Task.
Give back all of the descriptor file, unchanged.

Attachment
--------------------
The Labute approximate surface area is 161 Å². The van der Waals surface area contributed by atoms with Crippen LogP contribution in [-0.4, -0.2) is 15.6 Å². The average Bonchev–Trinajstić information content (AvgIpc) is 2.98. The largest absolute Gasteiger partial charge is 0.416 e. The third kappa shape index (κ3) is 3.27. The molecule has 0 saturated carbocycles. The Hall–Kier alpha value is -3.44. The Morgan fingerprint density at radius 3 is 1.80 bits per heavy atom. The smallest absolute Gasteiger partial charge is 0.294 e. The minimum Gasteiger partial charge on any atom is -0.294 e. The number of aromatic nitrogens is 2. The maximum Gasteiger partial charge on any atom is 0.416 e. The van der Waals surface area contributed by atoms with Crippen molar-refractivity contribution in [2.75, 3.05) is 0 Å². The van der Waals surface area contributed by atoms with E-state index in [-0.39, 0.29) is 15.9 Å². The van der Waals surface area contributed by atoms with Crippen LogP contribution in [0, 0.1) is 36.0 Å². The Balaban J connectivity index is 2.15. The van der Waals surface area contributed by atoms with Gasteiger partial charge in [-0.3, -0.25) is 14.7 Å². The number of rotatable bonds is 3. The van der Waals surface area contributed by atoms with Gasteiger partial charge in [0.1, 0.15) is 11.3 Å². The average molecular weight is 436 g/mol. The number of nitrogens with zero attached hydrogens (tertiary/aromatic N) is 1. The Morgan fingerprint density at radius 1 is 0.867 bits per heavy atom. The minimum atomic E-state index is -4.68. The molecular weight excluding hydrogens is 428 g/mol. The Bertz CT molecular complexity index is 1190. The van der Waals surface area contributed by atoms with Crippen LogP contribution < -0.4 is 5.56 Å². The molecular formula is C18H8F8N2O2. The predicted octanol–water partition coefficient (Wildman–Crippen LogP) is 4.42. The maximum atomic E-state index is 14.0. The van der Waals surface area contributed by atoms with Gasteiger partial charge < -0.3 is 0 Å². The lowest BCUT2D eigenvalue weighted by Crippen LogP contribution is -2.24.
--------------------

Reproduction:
The Labute approximate surface area is 161 Å². The van der Waals surface area contributed by atoms with Crippen LogP contribution in [-0.4, -0.2) is 15.6 Å². The average Bonchev–Trinajstić information content (AvgIpc) is 2.98. The largest absolute Gasteiger partial charge is 0.416 e. The third kappa shape index (κ3) is 3.27. The molecule has 0 saturated carbocycles. The Hall–Kier alpha value is -3.44. The Morgan fingerprint density at radius 3 is 1.80 bits per heavy atom. The smallest absolute Gasteiger partial charge is 0.294 e. The minimum Gasteiger partial charge on any atom is -0.294 e. The number of aromatic nitrogens is 2. The maximum Gasteiger partial charge on any atom is 0.416 e. The van der Waals surface area contributed by atoms with Crippen molar-refractivity contribution in [2.75, 3.05) is 0 Å². The van der Waals surface area contributed by atoms with E-state index in [-0.39, 0.29) is 15.9 Å². The van der Waals surface area contributed by atoms with Crippen LogP contribution in [0, 0.1) is 36.0 Å². The Balaban J connectivity index is 2.15. The van der Waals surface area contributed by atoms with Gasteiger partial charge in [-0.3, -0.25) is 14.7 Å². The number of rotatable bonds is 3. The van der Waals surface area contributed by atoms with Gasteiger partial charge in [0.1, 0.15) is 11.3 Å². The average molecular weight is 436 g/mol. The number of nitrogens with zero attached hydrogens (tertiary/aromatic N) is 1. The Morgan fingerprint density at radius 1 is 0.867 bits per heavy atom. The minimum atomic E-state index is -4.68. The molecular weight excluding hydrogens is 428 g/mol. The Bertz CT molecular complexity index is 1190. The van der Waals surface area contributed by atoms with Crippen LogP contribution < -0.4 is 5.56 Å². The molecular formula is C18H8F8N2O2. The predicted octanol–water partition coefficient (Wildman–Crippen LogP) is 4.42. The maximum atomic E-state index is 14.0. The van der Waals surface area contributed by atoms with Gasteiger partial charge < -0.3 is 0 Å². The lowest BCUT2D eigenvalue weighted by Crippen LogP contribution is -2.24.